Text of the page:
As I was discussing business with someone today, we touched on the Sarbanes-Oxley act. I found the whole history kinda fascinating, especially since many organizations still have woefully inadequate controls in place on largely antiquated processes and violate this act daily with impunity. It's a leadership challenge that could end with jail-time for the uninformed leader. Be cognizant of your responsibilities under this act or it could come back to haunt you.
The information and links below are from our friends at Wikipedia:
The Sarbanes-Oxley Act of 2002 (Pub.L. 107-204, 116 Stat. 745, enacted 2002-07-30), also known as the Public Company Accounting Reform and Investor Protection Act of 2002 and commonly called SOX or Sarbox; is a United States federal law enacted on July 30, 2002 in response to a number of major corporate and accounting scandals including those affecting Enron, Tyco International, Adelphia, Peregrine Systems and WorldCom. These scandals, which cost investors billions of dollars when the share prices of the affected companies collapsed, shook public confidence in the nation's securities markets. Named after sponsors Senator Paul Sarbanes (D-MD) and Representative Michael G. Oxley (R-OH), the Act was approved by the House by a vote of 423-3 and by the Senate 99-0. President George W. Bush signed it into law, stating it included "the most far-reaching reforms of American business practices since the time of Franklin D. Roosevelt."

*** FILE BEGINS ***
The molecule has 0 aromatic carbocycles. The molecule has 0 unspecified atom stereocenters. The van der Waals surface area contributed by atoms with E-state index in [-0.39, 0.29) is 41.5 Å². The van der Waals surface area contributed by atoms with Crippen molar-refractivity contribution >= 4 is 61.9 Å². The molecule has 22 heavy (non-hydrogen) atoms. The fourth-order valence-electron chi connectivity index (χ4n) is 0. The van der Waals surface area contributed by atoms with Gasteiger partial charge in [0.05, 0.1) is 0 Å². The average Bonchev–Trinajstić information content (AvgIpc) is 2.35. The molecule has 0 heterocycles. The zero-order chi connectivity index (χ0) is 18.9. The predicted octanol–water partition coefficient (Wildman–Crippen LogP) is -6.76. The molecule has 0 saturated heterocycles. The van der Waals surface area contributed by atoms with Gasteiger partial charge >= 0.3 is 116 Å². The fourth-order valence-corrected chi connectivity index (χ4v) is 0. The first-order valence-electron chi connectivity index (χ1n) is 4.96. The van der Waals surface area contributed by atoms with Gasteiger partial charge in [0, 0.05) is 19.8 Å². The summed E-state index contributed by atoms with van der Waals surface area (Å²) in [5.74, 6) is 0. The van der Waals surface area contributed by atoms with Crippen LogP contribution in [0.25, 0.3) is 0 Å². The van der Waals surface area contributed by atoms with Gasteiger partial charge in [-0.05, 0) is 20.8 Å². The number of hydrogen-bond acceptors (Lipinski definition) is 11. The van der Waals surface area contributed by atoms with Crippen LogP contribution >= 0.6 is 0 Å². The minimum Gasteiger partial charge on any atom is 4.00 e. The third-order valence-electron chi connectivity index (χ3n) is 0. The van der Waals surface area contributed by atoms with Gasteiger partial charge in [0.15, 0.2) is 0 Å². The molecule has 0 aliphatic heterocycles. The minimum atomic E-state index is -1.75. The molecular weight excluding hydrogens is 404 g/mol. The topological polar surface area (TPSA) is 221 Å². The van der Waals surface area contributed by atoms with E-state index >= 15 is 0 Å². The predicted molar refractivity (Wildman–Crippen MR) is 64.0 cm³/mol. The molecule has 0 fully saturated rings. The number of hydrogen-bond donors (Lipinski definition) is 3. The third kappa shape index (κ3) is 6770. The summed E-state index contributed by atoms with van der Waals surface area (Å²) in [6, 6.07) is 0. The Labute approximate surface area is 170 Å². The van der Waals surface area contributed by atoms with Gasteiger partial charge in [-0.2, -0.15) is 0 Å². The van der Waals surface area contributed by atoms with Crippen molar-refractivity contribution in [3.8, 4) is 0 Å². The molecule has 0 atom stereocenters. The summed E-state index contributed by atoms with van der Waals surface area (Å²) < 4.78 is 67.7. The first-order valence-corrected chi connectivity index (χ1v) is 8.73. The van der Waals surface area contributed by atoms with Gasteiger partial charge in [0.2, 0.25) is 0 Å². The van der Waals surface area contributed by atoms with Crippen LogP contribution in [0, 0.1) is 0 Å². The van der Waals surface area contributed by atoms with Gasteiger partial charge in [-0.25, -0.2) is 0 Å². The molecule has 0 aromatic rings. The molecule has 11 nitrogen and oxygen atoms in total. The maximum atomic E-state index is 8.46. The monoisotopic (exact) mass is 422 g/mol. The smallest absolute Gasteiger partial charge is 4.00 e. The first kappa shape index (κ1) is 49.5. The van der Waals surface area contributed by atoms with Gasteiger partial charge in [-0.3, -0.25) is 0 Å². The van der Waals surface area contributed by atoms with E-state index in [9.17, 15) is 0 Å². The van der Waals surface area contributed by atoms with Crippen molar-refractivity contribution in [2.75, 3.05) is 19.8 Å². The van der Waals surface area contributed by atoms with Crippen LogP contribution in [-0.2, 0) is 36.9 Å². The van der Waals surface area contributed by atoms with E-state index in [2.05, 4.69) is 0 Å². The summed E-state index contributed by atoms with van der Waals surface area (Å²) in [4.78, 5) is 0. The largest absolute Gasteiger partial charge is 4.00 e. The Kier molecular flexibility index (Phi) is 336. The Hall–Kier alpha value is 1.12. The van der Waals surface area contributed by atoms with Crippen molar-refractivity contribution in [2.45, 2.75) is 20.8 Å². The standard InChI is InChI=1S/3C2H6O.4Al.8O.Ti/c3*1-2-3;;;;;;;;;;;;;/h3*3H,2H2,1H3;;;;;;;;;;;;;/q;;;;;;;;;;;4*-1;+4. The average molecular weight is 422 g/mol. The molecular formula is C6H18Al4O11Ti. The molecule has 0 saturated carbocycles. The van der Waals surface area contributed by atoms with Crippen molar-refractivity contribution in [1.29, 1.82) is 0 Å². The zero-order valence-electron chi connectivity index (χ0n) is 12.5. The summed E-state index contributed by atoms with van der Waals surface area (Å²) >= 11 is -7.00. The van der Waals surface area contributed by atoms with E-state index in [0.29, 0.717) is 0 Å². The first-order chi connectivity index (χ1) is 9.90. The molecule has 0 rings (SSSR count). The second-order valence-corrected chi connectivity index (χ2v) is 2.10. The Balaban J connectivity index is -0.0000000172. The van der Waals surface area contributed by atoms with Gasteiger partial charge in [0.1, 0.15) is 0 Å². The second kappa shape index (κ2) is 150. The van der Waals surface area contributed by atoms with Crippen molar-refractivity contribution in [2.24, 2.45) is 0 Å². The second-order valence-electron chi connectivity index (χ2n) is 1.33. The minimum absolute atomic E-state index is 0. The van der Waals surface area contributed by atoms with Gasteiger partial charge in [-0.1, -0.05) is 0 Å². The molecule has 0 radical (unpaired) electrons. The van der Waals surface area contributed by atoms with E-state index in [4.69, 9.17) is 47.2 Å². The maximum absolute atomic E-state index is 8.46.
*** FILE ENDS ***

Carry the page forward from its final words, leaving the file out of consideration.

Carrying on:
The legislation establishes new or enhanced standards for all U.S. public company boards, management, and public accounting firms. It does not apply to privately held companies. The Act contains 11 titles, or sections, ranging from additional Corporate Board responsibilities to criminal penalties, and requires the Securities and Exchange Commission (SEC) to implement rulings on requirements to comply with the new law. Debate continues over the perceived benefits and costs of SOX. Supporters contend that the legislation was necessary and has played a useful role in restoring public confidence in the nation's capital markets by, among other things, strengthening corporate accounting controls. Opponents of the bill claim that it has reduced America's international competitive edge against foreign financial service providers, claiming that SOX has introduced an overly complex and regulatory environment into U.S. financial markets.
The Act establishes a new quasi-public agency, the Public Company Accounting Oversight Board, or PCAOB, which is charged with overseeing, regulating, inspecting, and disciplining accounting firms in their roles as auditors of public companies. The Act also covers issues such as auditor independence, corporate governance, internal control assessment, and enhanced financial disclosure.